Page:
Anderson Daily Bulletin, March 10, 1978

Anderson Daily Bulletin

March 10, 1978

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Issue date: Friday, March 10, 1978

Pages available: 24

Previous edition: Thursday, March 9, 1978

Next edition: Saturday, March 11, 1978 - Used by the World's Finest Libraries and Institutions
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Publication name: Anderson Daily Bulletin

Location: Anderson, Indiana

Pages available: 119,649

Years available: 1952 - 2003

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All text in the Anderson Daily Bulletin March 10, 1978, Page 1.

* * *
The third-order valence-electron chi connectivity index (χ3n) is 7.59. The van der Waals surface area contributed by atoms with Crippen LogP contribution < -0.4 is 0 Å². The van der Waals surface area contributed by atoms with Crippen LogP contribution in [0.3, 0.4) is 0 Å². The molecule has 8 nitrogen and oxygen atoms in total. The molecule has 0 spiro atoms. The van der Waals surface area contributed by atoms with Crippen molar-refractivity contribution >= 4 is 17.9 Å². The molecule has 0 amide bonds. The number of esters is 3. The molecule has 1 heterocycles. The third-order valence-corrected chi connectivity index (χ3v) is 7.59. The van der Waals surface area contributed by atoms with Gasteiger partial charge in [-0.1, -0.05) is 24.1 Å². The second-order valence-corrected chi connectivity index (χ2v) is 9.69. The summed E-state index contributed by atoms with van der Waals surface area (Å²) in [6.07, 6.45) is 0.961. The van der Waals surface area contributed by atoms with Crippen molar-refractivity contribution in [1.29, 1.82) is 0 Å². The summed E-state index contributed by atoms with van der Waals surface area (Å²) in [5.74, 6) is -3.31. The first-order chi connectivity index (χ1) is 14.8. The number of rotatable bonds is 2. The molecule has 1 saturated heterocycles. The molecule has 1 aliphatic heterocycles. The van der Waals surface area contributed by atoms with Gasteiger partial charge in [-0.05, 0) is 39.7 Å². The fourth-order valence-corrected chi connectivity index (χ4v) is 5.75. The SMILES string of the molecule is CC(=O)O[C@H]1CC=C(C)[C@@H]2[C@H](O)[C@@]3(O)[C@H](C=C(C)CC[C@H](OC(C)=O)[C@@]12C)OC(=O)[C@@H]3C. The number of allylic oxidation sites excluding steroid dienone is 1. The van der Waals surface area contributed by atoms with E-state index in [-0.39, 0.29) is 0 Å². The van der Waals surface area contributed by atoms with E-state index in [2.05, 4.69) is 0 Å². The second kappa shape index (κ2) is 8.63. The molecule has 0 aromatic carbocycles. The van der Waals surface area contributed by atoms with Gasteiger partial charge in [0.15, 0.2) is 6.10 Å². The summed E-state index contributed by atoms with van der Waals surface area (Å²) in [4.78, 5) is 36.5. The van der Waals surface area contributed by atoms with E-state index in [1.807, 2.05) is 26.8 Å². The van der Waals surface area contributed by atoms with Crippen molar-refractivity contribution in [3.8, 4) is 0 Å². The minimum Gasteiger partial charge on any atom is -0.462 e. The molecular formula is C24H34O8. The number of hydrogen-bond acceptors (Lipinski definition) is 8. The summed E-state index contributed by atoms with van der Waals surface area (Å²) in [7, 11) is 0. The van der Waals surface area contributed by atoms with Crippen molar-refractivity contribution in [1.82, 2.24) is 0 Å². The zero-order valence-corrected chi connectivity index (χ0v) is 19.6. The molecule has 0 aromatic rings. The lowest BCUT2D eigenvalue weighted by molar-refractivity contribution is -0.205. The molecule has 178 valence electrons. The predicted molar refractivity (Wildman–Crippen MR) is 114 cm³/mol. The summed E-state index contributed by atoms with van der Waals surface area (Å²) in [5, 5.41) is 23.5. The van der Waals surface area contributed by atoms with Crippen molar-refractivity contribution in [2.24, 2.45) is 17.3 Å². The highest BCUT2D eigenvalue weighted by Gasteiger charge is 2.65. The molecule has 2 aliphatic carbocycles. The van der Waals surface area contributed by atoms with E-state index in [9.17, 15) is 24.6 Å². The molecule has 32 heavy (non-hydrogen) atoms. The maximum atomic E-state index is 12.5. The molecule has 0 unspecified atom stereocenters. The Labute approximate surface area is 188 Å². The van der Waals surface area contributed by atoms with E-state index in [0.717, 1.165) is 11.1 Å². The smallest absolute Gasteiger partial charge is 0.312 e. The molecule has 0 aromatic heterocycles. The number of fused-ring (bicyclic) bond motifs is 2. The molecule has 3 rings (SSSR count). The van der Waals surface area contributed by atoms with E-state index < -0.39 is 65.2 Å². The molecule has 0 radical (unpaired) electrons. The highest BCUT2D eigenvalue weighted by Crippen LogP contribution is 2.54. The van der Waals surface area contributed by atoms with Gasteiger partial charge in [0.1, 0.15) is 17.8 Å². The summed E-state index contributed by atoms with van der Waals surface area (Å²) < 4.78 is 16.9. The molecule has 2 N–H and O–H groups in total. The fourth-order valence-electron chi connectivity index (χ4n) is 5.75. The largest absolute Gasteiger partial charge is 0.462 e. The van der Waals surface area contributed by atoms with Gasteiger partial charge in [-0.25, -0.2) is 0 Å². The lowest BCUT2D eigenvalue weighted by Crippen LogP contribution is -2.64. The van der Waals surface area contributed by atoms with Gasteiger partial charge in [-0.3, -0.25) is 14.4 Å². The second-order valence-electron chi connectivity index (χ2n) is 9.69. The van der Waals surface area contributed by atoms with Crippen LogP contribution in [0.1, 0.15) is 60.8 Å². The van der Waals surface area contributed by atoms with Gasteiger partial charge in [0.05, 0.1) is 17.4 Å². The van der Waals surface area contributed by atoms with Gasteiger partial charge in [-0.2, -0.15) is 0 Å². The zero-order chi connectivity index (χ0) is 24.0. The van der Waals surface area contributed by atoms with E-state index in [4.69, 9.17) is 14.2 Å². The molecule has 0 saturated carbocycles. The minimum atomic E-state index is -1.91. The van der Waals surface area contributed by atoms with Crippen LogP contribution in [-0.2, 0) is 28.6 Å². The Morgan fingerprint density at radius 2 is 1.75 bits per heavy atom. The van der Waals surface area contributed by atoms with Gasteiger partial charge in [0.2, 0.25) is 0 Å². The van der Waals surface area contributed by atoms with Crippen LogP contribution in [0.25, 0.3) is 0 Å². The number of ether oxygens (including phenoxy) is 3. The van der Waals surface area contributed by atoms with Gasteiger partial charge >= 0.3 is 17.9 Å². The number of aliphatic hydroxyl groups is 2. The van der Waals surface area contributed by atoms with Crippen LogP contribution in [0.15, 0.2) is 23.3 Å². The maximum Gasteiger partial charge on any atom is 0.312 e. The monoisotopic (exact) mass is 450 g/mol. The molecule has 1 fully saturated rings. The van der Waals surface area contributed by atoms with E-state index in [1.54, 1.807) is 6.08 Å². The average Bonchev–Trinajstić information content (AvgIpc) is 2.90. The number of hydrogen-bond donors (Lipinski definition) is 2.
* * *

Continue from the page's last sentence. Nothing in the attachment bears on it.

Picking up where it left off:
Anderson Daily Bulletin (Newspaper) - March 10, 1978, Anderson, Indiana Index P4GES Anderson PAL ( amic* ........ III Club takes state Death*......... .......? championship at Editorialh..... ...... 4 Indiana Golden Entertainment . IO.II Gloves Family ........ . /.?-/ 6 Tournament. Sport* , ........ .....7-9 See page 9. IF hat 'n u here . . . ......19 Cabin is profs home See page 13.She lives the good lifeSee page 14. Weather Fair tonight, Lott* in the mid 20*. Partly cloudy aith a chomp of a fete thou cr* Saturday. High* in the upper 40*. Probability of precipitation 30 percent. \enter* day'* high, 39. overnight Iou, 21, and no precipitation. (Map on page 2.) i diet rn Friday, March IO, 1978 Vol. 93 No. 303 Anderson, Indiana Price Fifteen Cents Miners get court order to return RESO E WORKERS ATTEMPT TO FREE DRIVER FROM WRECKAGE OF CAR-BUS ACCIDENT . . . auto collide** with school bus near intersection of (joints Road- SOON and 200VI Frankton students injured By DONNA DOUGLAS Bulletin Staff Writer Three Frankton High School students were injured this morning when the car in which they were riding collided with a school bus en route to the high school Five other students riding on the bus received minor injuries. Madison County Sgt. Dave Eisenbise reported Tracy W Kuklenski, 17, RI. 2, Anderson, was the driver of the car. He received a dislocated hip and lacerations to the knee and lip. A passenger in the front seat. Diana L Rehmel, 16, Rt. 5, Anderson, received a fractured jaw and other injuries. The third passenger in the car was Kenneth W. Miller, 17, 1107 VV. Hartman Road. The youth, who was riding in the rear, received a laceration to the forehead which severed an artery. He also suffered a broken wrist and other possible injuries. Both Miller and Rehmel are listed in satisfactory condition today at Community Hospital. Kuklenski is listed in fair condition. According to Madison County police, the car was traveling north on County Road 200W near the intersection of 500N when it collided with the bus which was traveling south on the road The bus driver. Ward Jackson. 58, Rt. 5, Anderson, and Kuklenski told police neither saw the other until seconds before the impact. Dense fog and two inches of snow and ice on the road contributed to the accident, according to police. Twenty five inch snowbanks on both sides of the one-lane clearance also were factors. Kuklenski was traveling at approximately 40 miles per hour at the time of the impact. Police report there was only a 13-foot road clearance at the scene of the accident. Five Frankton students riding on the bus also were slightly injured. Those taken to the hospital but released include Sherry Gilbert. 15, 208 Cottonwood Drive; Brian Stinnett, 9. Ill Chitwood Drive; Robin Purdue, 15, Rt. 4, Alexandria; Shelly Stafford. 15, Rt. I, Frankton; and Richard Hiatt, 14, 202 Willow Lane The other students on the bus were transported to the Frankton school and were examined by West Central Community Schools nurse Ruth Buhler. They were all See Page 6, Column I By OWEN ULLMANN Associated Press Writer WASHINGTON (AP) As con tract talks resume in the 95-day coal strike, federal marshals are fanning out into the coalfields with a court order telling miners to go back to work There were few indications, however. that many of the 160.000 striking miners planned to halt their protracted walkout, although President Carter declared Thursday that he believes “a substantial portion of them will comply w ith the law.” Meanwhile, union and coal industry negotiators planned to meet today at the United Mine Workers headquarters to search for a settlement of their bitter dispute, which has forced electric utilities to curtail power and industries to lay off thousands of workers. Sources said UMW President Arnold Miller and his bargaining team were to meet with three officials from the Bituminous Coal Operators Association without the presence of federal mediators. The two sides have not bargained on a new national contract since the industry agreed to union contract demands two weeks ago under the threat of presidential intervention. The contract was rejected by the rank-and-file by a 2-1 margin last weekend Immediately after U.S. District Judge Aubrey E Robinson Jr issued his temporary back-to-work order Thursday under the Taft* Hartley Act, U S. marshals began distributing copies of the order and supporting documents to 1,451 defendants that included the UMW. its local unions, mine construction workers and mine operators A Justice Department spokesman said copies of the order were served to a handful of defendants in Washington on Thursday, but union locals in the coalfields were not expected to receive visits from marshals until today. The judge issued the order after agreeing with the Carter administration represented by Attorney General Griffin Bell in a rare court appearance that the strike's continuation would “imperil the na tional health or safety.” The judge’s order directed coal operators to reopen their mines and the strikers to end their walk out as of 7 a m. local time today. However, the judge gave marshals until 4:30 p m EST next Monday to serve copies of the order to all defendants, and Justice Department officials acknowledged that it would be difficult to force compliance with the order until Monday. One government attorney, who asked not to be identified, said that a defendant is not technically required to obey the order if he has not been served with it The order does not spell out any penalties for non-compliance, but any defendant who violates the order is subject to the contempt powers of the court, which may include fines and jail terms, the attorney said. “We won’t be dashing into court seeking to cite anyone for contempt.” said Mark Sheehan, a Justice Department spokesman. “We neither seek nor w ant a confrontation.... We are proceeding under the belief that the bulk of the miners will go back to work” within the next several days, he said. The judge, who also directed bargainers to resume '‘collective bargaining in good faith.” said that while he was ordering the strike to a temporary end, no individual miner could be forced back to work against his will. Nine constable candidates included on primary ballot By KEN de la BASTIDE Bulletin Staff Writer The Madison County Election Board this morning voted unanimously to place the candidates for constable in various townships in Madison County on the May primary ballot. Fred Spencer, attorney for the nine Democrats, told the election board his clients had no complaint with the board. “My clients have not received notification from the Election Board that their names will not appear on the May ballot,” Spencer said. Spencer then cited Indiana law concerning declarations of candidacy for the office of constable. Spencer said Indiana statute 3-1-9 5, which was amended in 1975, still provides for an office of constable. He added his clients have been informally notified that their names would not appear on the primary ballot. He further stated that in the case of Dodd and others versus the state of Indiana in 1862, in which the Indiana Supreme Court declared the opinion of the attorney general is only for the information of those involved and can be followed or not at the discretion of the county clerks. "The attorney general’s opinion is not binding on the county election board; Sendak’s opinion is not the law. The courts will have to interpret the law," Spencer said. Spencer noted the names should be placed on the May ballot. “If you place them on the primary ballot and the Indiana Supreme Court decides no office of constable exists, then it is a simple matter of removing them from the November ballot; no one will be hurt by this. If you do not place them on the primary ballot and the attorney general is wrong, these men could be hurt by the action," Spencer said. Rep. Craig Campbell, D-Anderson, was called to testify for the plaintiffs. “There was by implication or any other ways no intention of the General Assembly to abolish the office of constable when public law 305 was passed revising the court system in the state,” Campbell said. He said it is his opinion it will take a constitutional amendment to abolish the office because it is a constitutional office. The Election Board decision stated, “After consideration of the law, evidence in this cause, and arguments of counsel, it was the unanimous vote of this Board that the candidates for the office of Township Constable should be placed on the ballot for the Primary Election to be held on May 2, 1978." The Election Board consists of Henry P. Schrenker, chairman of the board, Thomas Newman Sr., and Paul O’Neil. Sue Davis with the attorney general’s office said this morning Thomas Sendak, Indiana attorney general, will not initiate any legal action to prevent the names from appearing on the ballot, unless the State Election Board requests it. Bill Haan, chief deputy of the State Election Board, told the Bulletin this morning he will have to ask the board if it desires to take any legal action in the matter. He would not say if the State Election Board will attempt to pursue its instructions from the attorney general’s office on the matter. Council gives OK on Allen Chapel purchase By TOM WATSON Bulletin Staff Writer It appears now that the boarded-up Allen Chapel low-income housing project at 2215 Fulton St. will eventually be reopened and operated by the Anderson Housing Authority. Thursday night the Anderson City Council voted for the second time on whether the city should proceed with the process of buying the 60-unit Allen Chapel project from the federal Department of Housing and Urban Development. The vote was 7-2 in favor of the council entering into a “cooperation agreement” with the Housing Authority, the first step in the ultimate purchase from HUD The first time the council considered the matter, on Feb I, the vote was 5-3 against the proposed purchase. But Mayor Robert L. Rock and a number of Westside community leaders did not give up after the first defeat An informational campaign was launched in an attempt to show the council the city would have no real financial risk by becoming involved in the operation of a public housing project. That campaign finally paid off Thursday night. Westsiders and others who had been increasingly vocal in recent weeks about the city’s need for low income housing were ecstatic after the council vote. “I’m just awful happy,” said Carrie Hyatt of the Community Action Council after the meeting. Hyatt has been trying to assist tenants of Allen Chapel (many of whom were relocated at the Pinetree Village low-income housing project on Raible Avenue) for more than a year, and she has put pressure on the mayor and others to get the housing problem alleviated. “All we’ve got to do now is try and make it work (the reopening of Allen Chapel),” Hyatt added. “It will work.” Council President John German, who has been in favor of the proposed project almost from the beginning, said he was also pleased with the council vote. Voting for the project Thursday night were: Bob Morris, 3rd District councilman; Von Cochran, 6th District; Wayne Huffman, at-large; Carroll Grile, at-large; Ronnie Fletcher, 5th District; Jack Alexander, at-large; and German, 4th District. Opposing the proposed purchase were 1st District Councilman Jack VanDyke and Andrew Orbik, 2nd District. Grile, Fletcher and Alexander had voted against the project the last time. Cochran was not present for the first vote. Fletcher and Grile had said they would vote for the purchase this time if they were convinced operation of the project would never be a financial burden on the city in the future. Both men questioned HUD officials at the meeting and were evidently satisfied with the answers Alexander’s change of heart was somewhat of a surprise, however. When asked why he decided to vote for the purchase this time, he replied “Let’s just say that I got a little more See Page 6, Column I ;